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TCP delay on Linux?
Aaron Bolyard
Member #7,537
July 2006


I have a problem I'm trying to diagnose. In my project, there's a bunch of programs that communicate over TCP over some custom message format. I have a central server that handles filtering messages, publishing, connections, etc.

Here's an example:

Client A -> Server -> Client B

The server will receive the messages without any problems from Client A, but the messages received by Client B will eventually pile up until it gets too far behind.

I've tried it without Client B doing any processing on received messages and it still gets backed up. Again, this behavior doesn't occur on FreeBSD (my primary platform), only Linux. It only happens when many thousands of messages are sent within <20 ms (or so). The size of each send is varied--could be a few dozen bytes, could be a few hundred kilobytes.

I'm just wondering if there's some strange networking configuration that could cause such behavior, because the code is identical on FreeBSD and Linux. If not, the problem is probably elsewhere.


Chris Katko
Member #1,881
January 2002

1) Is there a reason you're not combining tiny packets to reduce overhead?

2) Did you know the TCP stack can do it automatically to reduce overhead, called Nagle's Algorithm? It should be an option to turn it off in POSIX when you create the socket, see TCP_NODELAY.


In any request-response application protocols where request data can be larger than a packet, this can artificially impose a few hundred milliseconds latency between the requester and the responder, even if the requester has properly buffered the request data.

3) Does the affect show up with UDP?

I'm sure you know that TCP is horrendous for predictability, as any network engineer can attest. (ala Google)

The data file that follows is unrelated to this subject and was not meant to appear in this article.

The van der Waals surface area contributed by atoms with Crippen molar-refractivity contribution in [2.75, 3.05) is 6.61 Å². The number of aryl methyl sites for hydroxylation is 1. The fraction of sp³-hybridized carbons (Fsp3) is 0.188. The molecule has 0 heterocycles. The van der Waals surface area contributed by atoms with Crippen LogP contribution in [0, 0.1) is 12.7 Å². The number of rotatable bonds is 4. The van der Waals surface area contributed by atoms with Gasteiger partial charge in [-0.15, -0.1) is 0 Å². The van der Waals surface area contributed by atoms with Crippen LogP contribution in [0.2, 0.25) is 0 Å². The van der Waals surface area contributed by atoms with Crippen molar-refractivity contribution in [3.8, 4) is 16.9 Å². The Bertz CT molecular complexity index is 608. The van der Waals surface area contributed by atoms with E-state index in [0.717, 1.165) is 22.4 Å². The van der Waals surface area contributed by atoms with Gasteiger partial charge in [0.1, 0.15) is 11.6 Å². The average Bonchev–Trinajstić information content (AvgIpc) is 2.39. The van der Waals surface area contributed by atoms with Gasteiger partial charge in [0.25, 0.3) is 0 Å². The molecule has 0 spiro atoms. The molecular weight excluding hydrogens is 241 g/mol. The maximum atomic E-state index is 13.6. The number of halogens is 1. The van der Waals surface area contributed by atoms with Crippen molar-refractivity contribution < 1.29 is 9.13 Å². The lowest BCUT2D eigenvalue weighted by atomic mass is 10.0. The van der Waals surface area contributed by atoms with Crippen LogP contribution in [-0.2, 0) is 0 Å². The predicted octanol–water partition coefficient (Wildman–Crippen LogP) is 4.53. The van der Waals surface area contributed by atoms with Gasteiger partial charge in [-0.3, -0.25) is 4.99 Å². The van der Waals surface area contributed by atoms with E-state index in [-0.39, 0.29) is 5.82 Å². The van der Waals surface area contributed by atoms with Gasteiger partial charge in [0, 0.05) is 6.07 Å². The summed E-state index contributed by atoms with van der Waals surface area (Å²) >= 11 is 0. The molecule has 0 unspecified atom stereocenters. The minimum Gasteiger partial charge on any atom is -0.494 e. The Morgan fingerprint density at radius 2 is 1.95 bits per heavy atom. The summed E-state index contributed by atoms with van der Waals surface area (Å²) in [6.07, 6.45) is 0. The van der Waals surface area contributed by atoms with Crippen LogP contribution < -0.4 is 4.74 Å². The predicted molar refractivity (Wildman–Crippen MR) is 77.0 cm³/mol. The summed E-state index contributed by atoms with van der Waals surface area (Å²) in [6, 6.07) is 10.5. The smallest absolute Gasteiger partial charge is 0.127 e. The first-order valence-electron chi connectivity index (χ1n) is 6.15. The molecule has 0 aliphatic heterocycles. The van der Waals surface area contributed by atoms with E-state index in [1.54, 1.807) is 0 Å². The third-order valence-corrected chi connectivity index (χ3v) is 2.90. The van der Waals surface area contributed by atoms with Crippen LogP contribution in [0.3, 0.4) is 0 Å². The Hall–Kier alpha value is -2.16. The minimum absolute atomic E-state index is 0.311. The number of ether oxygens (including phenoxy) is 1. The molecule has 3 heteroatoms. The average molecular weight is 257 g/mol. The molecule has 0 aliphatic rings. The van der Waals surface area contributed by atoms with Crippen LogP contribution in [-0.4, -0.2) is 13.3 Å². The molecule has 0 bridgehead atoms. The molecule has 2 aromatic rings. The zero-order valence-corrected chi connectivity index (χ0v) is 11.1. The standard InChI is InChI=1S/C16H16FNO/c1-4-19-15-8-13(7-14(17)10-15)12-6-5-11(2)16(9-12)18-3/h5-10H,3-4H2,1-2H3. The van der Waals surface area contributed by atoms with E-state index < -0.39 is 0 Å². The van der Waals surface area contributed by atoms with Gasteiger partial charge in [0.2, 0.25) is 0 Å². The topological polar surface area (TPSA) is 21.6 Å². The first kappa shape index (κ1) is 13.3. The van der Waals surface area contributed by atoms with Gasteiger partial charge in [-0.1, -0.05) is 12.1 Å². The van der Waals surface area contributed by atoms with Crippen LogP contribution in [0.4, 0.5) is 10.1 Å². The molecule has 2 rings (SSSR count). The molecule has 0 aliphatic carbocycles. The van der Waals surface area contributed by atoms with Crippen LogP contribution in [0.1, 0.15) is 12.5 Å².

“Programs should be written for people to read, and only incidentally for machines to execute.” - Structure and Interpretation of Computer Programs

Aaron Bolyard
Member #7,537
July 2006

1) I have discrete messages I send. I can't combine them or latency skyrockets. Clients are supposed to process the messages as soon as possible, there mustn't be a long delay.

2) I've disabled that with 'ip::tcp::no_delay'. Should have mentioned. I use Boost.Asio.

3) I'm not porting my server-client system to UDP so I don't know.

I'm sure you know that TCP is horrendous for predictability, as any network engineer can attest. (ala Google)

I'm not crossing the network boundary so most problems of TCP should be less relevant.

Again, the problem only exists on Linux builds which is why I was wondering if it's something to do with some arcane network configuration option or something.

edit: The bug was elsewhere. On the Linux build, a certain feature was generating hundreds of times more events than it should have causing congestion.

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